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What ever happened to RSS?

RSS hasn’t lived up to its promise. What will it take?

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Where's RSS?

RSS hasn’t gained mass adoption because it’s seen as another complicated tool for managing information. However, it’s popular among tech-savvy people and websites for content delivery and SEO. Podcasting, built on RSS and integrated into popular tools like iTunes, is an exception that has gone mainstream.

Podcast Transcript

I had lunch the other day with a good friend and our conversation turned to RSS. He indicated that he’d finally started to follow a few feeds in IE7, but that feeds weren’t organized in the way he wanted to see them or didn’t contain what he was looking for, so he found himself often returning to more traditional web and off-line sources of information.

It dawned on me that RSS is nowhere near the mass-market penetration that was predicted a just a couple of years ago. “Real” people not only don’t know what RSS is, they don’t care. For them it represents yet another tool and yet another firehose of information on top of their email, the web and instant messaging.

So if “real” people aren’t using RSS, why is it that it seems like every other website has one of a dozen different RSS related icons? Why is RSS everywhere?

Because geeks are using it.

With one exception RSS is still a leading edge technology. You and I, we’re using RSS readers right and left. We’re not afraid to install another tool, and we’re using it as an alternative to those other content delivery mechanisms to organize our lives a little.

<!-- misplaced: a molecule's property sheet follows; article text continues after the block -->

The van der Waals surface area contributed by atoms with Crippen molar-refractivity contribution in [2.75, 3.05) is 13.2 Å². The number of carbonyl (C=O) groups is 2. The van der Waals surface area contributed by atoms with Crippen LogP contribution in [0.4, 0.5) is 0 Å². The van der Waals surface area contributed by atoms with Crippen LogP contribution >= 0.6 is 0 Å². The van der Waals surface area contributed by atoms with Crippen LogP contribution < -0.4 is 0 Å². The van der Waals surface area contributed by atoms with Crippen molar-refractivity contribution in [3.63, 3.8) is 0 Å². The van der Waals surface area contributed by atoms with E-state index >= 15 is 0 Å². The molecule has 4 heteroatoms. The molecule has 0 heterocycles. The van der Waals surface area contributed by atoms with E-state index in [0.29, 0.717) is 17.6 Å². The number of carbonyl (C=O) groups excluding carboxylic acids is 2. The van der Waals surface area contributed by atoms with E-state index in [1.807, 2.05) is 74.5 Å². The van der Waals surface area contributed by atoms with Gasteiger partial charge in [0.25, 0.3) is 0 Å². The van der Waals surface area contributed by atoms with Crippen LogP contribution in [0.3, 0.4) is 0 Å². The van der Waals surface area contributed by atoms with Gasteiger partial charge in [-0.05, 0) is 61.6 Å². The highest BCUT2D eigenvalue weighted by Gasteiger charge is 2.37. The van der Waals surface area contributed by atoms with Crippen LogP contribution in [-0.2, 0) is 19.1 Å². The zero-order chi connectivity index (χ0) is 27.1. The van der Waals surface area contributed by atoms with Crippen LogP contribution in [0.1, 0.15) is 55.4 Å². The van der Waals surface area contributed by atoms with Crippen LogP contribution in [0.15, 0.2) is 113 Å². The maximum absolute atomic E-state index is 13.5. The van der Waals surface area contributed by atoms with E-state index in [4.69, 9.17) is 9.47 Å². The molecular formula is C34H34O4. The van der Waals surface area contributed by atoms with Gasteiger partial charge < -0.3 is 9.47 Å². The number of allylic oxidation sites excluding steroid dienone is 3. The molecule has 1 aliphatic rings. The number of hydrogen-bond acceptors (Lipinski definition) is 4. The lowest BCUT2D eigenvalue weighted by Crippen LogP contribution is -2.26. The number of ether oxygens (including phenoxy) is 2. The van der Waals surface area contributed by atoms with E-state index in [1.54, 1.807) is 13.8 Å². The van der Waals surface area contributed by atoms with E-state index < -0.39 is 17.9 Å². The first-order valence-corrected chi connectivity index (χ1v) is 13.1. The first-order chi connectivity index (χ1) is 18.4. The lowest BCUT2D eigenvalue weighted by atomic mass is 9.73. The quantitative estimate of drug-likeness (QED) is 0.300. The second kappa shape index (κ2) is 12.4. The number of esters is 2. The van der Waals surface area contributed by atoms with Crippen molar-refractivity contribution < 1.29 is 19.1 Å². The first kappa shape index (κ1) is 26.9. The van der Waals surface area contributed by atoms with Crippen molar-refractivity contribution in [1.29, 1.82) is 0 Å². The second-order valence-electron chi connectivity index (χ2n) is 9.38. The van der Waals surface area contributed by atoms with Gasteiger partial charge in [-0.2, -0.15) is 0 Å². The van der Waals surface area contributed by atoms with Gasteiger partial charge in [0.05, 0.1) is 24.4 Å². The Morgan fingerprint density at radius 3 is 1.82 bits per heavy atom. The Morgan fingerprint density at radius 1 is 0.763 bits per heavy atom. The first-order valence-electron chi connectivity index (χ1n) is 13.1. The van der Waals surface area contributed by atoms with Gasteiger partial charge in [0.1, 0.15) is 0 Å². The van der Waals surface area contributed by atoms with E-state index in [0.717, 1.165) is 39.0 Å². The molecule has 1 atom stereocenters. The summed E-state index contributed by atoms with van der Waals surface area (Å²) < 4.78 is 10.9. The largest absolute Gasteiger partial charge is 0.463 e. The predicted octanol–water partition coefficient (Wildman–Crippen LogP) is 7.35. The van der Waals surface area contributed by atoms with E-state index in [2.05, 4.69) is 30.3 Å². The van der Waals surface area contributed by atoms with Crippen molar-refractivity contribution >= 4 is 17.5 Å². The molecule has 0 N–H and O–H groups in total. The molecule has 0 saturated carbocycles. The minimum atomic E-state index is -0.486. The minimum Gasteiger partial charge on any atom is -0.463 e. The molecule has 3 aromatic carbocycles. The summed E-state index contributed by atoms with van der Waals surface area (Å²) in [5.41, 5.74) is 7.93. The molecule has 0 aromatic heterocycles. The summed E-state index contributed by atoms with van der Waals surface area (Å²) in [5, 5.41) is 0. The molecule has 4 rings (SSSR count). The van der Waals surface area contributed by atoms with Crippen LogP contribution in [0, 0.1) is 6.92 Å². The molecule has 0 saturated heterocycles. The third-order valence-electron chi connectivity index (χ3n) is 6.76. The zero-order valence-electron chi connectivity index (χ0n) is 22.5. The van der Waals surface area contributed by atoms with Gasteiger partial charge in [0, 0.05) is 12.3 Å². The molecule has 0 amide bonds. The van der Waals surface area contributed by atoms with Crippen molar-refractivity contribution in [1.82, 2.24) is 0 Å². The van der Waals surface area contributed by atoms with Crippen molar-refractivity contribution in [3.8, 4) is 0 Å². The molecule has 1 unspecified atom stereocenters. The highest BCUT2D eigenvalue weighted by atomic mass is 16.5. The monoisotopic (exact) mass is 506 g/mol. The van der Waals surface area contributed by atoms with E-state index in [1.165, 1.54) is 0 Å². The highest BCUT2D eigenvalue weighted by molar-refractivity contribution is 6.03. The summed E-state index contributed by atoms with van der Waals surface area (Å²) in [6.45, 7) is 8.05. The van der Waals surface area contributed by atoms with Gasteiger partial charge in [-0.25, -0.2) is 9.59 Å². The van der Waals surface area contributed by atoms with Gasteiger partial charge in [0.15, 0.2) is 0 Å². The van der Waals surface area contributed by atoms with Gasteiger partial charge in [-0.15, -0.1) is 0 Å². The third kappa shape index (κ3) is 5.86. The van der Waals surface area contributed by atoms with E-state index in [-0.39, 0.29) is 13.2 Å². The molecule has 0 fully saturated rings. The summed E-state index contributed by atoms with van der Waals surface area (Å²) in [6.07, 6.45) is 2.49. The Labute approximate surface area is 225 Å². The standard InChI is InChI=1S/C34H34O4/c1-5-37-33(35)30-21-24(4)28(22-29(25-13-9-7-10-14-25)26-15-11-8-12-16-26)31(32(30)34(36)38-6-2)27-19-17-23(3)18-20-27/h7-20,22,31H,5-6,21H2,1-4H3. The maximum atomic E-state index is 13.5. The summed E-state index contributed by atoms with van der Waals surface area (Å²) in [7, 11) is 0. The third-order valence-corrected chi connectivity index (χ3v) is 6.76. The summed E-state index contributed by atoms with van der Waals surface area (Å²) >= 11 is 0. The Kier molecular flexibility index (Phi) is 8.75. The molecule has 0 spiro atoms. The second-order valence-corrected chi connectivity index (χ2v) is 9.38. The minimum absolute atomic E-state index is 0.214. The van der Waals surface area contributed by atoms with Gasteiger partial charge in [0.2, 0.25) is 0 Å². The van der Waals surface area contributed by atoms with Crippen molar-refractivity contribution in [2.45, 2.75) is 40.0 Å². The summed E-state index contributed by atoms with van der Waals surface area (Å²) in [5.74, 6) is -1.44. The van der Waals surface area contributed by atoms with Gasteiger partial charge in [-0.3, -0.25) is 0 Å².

Perhaps a greater use of RSS is in the background. Websites are using it as a content delivery mechanism for Search Engine Optimization, for update notification to various directories and aggregation services, and even as a mechanism to drive old-style email notification.

But it’s not yet a means to get to the general internet public.

With one exception. Podcasting.

Built on RSS, real people “get” podcasting. And yes, while many install an additional download tool, it’s really the inclusion of podcasts in an existing and popular tool, iTunes, that has really allowed podcasting to go mainstream.

And therein, I think, lies the future of RSS. When it truly adds features or benefits that can’t easily be gotten elsewhere, when it becomes integrated with existing tools, such as IE7 or Windows itself, when it truly becomes about the content and not the tools, then there’s hope for “mainstreaming” RSS.

Until then, it’ll be difficult to get RSS into the hands of the average user.

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1 thought on “What ever happened to RSS?”

  1. Guilty as charged! I’m one of your general public who doesn’t use RSS feeds. Well, not until yesterday anyhow. That’s when I installed a program to receive podcasts. My friends dragged me kicking and screaming into trying a couple of podcasts, and I do like yours very much. I’m still unclear as to the purpose and use of an RSS feed though and feel apathetic about installing another piece of software to do something that doesn’t make sense to me. I’m sure I could learn about it with a little time and effort and will probably do so soon. Since I’ve read that rss will be included in IE 7, maybe the technology will catch on, especially if large companies use it to provide information for non-technical topics. An RSS feed for busy moms with a quick meal idea, some humor for frazzled nerves, and a homework helper for her kids might actually persuade her to pay attention. :)


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